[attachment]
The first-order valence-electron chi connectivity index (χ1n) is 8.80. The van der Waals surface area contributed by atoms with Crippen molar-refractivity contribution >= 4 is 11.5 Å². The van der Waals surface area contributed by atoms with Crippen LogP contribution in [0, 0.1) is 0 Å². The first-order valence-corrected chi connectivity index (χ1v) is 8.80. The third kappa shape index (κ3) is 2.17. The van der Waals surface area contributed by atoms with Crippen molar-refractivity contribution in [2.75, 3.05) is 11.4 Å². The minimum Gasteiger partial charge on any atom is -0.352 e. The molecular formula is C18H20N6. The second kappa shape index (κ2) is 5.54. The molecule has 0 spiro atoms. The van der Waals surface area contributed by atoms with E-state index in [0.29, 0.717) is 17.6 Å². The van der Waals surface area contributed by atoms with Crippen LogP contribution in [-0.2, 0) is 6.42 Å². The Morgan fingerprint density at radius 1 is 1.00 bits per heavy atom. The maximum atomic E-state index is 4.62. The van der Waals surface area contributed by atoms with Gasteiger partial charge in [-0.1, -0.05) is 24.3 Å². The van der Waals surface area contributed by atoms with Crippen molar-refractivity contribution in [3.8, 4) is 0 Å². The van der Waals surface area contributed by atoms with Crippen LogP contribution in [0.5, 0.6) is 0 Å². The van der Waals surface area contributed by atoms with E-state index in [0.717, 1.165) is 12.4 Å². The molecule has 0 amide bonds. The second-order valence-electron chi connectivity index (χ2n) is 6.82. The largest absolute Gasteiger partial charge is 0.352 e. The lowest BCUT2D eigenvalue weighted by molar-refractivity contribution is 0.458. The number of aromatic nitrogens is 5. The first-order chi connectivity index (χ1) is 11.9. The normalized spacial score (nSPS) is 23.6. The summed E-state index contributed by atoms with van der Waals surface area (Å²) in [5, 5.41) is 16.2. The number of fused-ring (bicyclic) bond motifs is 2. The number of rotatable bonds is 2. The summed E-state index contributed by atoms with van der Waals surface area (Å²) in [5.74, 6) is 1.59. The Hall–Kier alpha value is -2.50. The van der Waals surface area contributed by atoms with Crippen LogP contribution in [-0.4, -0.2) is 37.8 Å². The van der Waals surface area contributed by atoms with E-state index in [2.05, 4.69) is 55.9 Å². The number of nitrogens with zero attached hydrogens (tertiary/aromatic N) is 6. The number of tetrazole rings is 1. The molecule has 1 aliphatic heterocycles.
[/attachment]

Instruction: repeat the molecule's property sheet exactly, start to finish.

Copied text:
The first-order valence-electron chi connectivity index (χ1n) is 8.80. The van der Waals surface area contributed by atoms with Crippen molar-refractivity contribution >= 4 is 11.5 Å². The van der Waals surface area contributed by atoms with Crippen LogP contribution in [0, 0.1) is 0 Å². The first-order valence-corrected chi connectivity index (χ1v) is 8.80. The third kappa shape index (κ3) is 2.17. The van der Waals surface area contributed by atoms with Crippen molar-refractivity contribution in [2.75, 3.05) is 11.4 Å². The minimum Gasteiger partial charge on any atom is -0.352 e. The molecular formula is C18H20N6. The second kappa shape index (κ2) is 5.54. The molecule has 0 spiro atoms. The van der Waals surface area contributed by atoms with E-state index in [0.29, 0.717) is 17.6 Å². The van der Waals surface area contributed by atoms with Crippen LogP contribution in [-0.2, 0) is 6.42 Å². The Morgan fingerprint density at radius 1 is 1.00 bits per heavy atom. The maximum atomic E-state index is 4.62. The van der Waals surface area contributed by atoms with Gasteiger partial charge in [-0.1, -0.05) is 24.3 Å². The van der Waals surface area contributed by atoms with Crippen molar-refractivity contribution in [3.8, 4) is 0 Å². The van der Waals surface area contributed by atoms with Crippen LogP contribution in [0.5, 0.6) is 0 Å². The van der Waals surface area contributed by atoms with E-state index in [0.717, 1.165) is 12.4 Å². The molecule has 0 amide bonds. The second-order valence-electron chi connectivity index (χ2n) is 6.82. The largest absolute Gasteiger partial charge is 0.352 e. The lowest BCUT2D eigenvalue weighted by molar-refractivity contribution is 0.458. The number of aromatic nitrogens is 5. The first-order chi connectivity index (χ1) is 11.9. The normalized spacial score (nSPS) is 23.6. The summed E-state index contributed by atoms with van der Waals surface area (Å²) in [5, 5.41) is 16.2. The number of fused-ring (bicyclic) bond motifs is 2. The number of rotatable bonds is 2. The summed E-state index contributed by atoms with van der Waals surface area (Å²) in [5.74, 6) is 1.59. The Hall–Kier alpha value is -2.50. The van der Waals surface area contributed by atoms with Crippen LogP contribution in [-0.4, -0.2) is 37.8 Å². The van der Waals surface area contributed by atoms with E-state index in [2.05, 4.69) is 55.9 Å². The number of nitrogens with zero attached hydrogens (tertiary/aromatic N) is 6. The number of tetrazole rings is 1. The molecule has 1 aliphatic heterocycles.